When the Mormons were expelled from Nauvoo in February 1846, the Stephen Luce and Ephraim Luce families were among those who left the city. There has been unnecessary confusion about the date the Luces came to Utah. It was formerly believed Stephen's son Wilford came in 1848, Stephen's brother Ephraim Luce in 1851, and the other Luces, including Stephen, sometime between 1848 and 1850, probably in 1850 (Kate B. Carter, "Companies of 1850" in Heart Throbs of the West 5(1945):394-450).

However, three primary records establish an 1848 pioneer date for Stephen. First, Stephen Luce and his father Malatiah are recorded as receiving grants of land in Salt Lake City in 1848. Second, the biography of Stephen's son-in-law Bill Hickman states that Hickman's wife Sarah Luce came in 1848 with her father in Amasa Lyman's Division of the Willard Richards' Company (Hickman 1872, 48). Third, two obituaries of Stephen's son Wilford, say Wilford came to Utah in 1848 (Improvement Era; "Wilford W. Luce Dead," Salt Lake Herald, 1 Aug. 1906, 10). Wilford would have been 10 in 1848, and it is likely he traveled in the same company as his parents.

The Amasa Lyman section of Willard Richards' Company left Winter Quarters, Nebraska on 30 June 1848, and arrived in Salt Lake City on 10 October 1848. (Journal History Supp. after 31 Dec. 1848, p. 17-20).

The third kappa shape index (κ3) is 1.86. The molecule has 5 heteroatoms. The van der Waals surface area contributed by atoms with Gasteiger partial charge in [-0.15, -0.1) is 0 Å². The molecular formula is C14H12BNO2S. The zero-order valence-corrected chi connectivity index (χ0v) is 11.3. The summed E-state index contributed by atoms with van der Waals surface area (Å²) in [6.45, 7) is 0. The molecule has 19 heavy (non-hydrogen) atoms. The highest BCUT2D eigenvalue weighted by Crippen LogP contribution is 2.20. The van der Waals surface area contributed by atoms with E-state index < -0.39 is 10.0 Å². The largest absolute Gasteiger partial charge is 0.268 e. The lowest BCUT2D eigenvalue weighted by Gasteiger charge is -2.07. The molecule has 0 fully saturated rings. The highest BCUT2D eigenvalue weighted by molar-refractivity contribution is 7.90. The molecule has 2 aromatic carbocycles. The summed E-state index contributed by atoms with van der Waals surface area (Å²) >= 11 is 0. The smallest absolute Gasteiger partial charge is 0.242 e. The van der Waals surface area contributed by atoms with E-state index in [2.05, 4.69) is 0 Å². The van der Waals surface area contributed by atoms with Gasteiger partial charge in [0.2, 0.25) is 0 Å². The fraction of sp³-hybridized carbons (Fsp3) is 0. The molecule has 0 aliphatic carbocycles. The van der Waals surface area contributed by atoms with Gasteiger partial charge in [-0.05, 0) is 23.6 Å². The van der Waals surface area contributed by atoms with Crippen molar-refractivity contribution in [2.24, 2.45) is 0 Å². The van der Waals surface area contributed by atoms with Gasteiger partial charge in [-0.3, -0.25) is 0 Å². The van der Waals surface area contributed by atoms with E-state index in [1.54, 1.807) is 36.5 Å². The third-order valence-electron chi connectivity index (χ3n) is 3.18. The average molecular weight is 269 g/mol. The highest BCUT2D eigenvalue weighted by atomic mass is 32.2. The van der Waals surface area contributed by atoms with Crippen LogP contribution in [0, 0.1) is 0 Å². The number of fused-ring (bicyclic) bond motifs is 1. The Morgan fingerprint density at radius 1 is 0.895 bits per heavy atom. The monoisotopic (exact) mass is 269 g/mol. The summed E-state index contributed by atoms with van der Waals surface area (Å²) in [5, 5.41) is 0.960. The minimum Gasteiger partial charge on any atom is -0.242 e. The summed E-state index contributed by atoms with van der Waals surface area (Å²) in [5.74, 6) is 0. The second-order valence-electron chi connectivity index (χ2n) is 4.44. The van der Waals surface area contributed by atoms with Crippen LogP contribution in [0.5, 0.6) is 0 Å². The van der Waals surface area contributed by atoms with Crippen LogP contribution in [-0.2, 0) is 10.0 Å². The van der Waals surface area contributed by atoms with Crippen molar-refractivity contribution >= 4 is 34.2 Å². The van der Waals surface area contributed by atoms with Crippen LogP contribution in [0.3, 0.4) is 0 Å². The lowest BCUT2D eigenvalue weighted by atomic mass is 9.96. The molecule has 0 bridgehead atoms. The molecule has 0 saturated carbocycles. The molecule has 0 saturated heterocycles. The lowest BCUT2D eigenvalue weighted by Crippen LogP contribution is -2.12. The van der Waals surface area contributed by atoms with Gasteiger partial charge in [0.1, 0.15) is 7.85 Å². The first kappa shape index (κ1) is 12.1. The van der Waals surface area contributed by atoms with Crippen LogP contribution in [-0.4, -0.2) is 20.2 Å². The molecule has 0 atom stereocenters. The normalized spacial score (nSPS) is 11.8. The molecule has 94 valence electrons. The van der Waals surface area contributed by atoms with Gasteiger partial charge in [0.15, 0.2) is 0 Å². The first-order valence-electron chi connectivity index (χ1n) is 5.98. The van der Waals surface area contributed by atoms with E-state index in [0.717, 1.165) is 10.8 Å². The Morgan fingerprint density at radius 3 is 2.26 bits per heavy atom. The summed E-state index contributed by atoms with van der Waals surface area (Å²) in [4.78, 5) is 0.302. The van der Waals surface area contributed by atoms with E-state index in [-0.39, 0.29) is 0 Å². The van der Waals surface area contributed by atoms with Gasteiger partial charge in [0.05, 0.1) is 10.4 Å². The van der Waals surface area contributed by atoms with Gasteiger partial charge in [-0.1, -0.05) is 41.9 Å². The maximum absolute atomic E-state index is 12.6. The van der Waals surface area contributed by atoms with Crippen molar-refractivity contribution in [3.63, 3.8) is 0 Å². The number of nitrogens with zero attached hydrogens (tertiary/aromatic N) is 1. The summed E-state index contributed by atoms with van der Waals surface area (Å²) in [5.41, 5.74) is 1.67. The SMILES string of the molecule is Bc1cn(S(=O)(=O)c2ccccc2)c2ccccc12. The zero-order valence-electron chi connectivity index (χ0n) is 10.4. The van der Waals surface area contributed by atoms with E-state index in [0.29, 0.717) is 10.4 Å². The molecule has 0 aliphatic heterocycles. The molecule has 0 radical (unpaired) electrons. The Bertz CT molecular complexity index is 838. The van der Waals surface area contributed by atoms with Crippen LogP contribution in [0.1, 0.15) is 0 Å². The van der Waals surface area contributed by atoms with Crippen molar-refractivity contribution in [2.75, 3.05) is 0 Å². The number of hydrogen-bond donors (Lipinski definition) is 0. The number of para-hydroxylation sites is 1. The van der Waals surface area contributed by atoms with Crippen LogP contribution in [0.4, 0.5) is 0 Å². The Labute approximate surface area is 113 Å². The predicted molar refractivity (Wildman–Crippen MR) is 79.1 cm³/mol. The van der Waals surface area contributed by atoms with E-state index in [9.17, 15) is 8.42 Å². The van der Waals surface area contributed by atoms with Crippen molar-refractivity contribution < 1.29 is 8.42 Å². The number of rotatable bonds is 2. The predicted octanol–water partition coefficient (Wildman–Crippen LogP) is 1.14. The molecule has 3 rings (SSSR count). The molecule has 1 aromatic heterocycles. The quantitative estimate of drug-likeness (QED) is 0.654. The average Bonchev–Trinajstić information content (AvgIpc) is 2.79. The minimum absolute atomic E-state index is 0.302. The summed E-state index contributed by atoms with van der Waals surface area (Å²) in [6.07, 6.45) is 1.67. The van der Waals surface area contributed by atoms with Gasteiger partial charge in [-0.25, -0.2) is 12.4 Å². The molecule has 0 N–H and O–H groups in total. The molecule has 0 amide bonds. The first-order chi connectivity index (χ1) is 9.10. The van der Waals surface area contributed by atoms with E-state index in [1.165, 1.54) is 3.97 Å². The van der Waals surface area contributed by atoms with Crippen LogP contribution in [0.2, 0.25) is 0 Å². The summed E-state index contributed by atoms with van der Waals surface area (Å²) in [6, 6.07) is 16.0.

Utah was organized as a territory on 9 September 1850. Stephen Luce and his mother Ruth Luce were re-baptized and confirmed 29 September 1850 by William Hicklenlooper in Salt Lake City (ECH). Stephen Luce, of the 6th Ward, recorded a brand on 9 December 1850. The brand was in the form of an S with a tail, to be placed on the left shoulder.

The Stephen Luce family was living in Salt Lake City in 1851 and 1852. (Census, Registry): Stephen Luce (49), Mary (4), Sarah (21), Jason (19), John (14), Wilford (12), Clara (10), Maria (8), Joseph Purbelow (5), and Wilford Purbelow (2). Stephen was listed as a shoemaker, but reported no value of property.

The relationship of the two children, Joseph Purbelow (age 5, born in Iowa), and Wilford Purbelow (age 2, born in Deseret) is unknown. There are no other Purbelows on this census, no Purbelows on the 1860 census, and no Purbelows in the LDS Ancestral File (1999). Joseph Purbelow appears on the 1870 census at Payson, Utah, and elsewhere under the name Joseph Pueblo. The Utah State Quarterly index includes a horse thief named Purbelow. Probably, these two children were orphans whose English parents died crossing the plains.